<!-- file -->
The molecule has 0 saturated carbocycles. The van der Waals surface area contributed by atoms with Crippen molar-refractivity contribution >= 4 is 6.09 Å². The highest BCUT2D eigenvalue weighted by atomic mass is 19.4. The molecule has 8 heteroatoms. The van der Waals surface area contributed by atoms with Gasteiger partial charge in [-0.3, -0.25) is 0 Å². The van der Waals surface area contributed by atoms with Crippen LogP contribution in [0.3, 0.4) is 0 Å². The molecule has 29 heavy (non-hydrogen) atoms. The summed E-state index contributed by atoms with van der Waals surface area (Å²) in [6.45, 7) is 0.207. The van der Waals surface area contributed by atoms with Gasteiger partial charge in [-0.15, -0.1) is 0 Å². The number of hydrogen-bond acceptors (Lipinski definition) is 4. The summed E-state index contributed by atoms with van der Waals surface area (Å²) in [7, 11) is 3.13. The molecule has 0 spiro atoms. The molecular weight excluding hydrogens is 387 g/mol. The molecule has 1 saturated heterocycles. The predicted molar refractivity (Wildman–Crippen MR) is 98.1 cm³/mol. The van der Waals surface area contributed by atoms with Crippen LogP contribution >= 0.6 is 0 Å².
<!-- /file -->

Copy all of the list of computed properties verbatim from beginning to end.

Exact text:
The molecule has 0 saturated carbocycles. The van der Waals surface area contributed by atoms with Crippen molar-refractivity contribution >= 4 is 6.09 Å². The highest BCUT2D eigenvalue weighted by atomic mass is 19.4. The molecule has 8 heteroatoms. The van der Waals surface area contributed by atoms with Gasteiger partial charge in [-0.3, -0.25) is 0 Å². The van der Waals surface area contributed by atoms with Crippen LogP contribution in [0.3, 0.4) is 0 Å². The molecule has 29 heavy (non-hydrogen) atoms. The summed E-state index contributed by atoms with van der Waals surface area (Å²) in [6.45, 7) is 0.207. The van der Waals surface area contributed by atoms with Gasteiger partial charge in [-0.15, -0.1) is 0 Å². The number of hydrogen-bond acceptors (Lipinski definition) is 4. The summed E-state index contributed by atoms with van der Waals surface area (Å²) in [7, 11) is 3.13. The molecule has 0 spiro atoms. The molecular weight excluding hydrogens is 387 g/mol. The molecule has 1 saturated heterocycles. The predicted molar refractivity (Wildman–Crippen MR) is 98.1 cm³/mol. The van der Waals surface area contributed by atoms with Crippen LogP contribution >= 0.6 is 0 Å².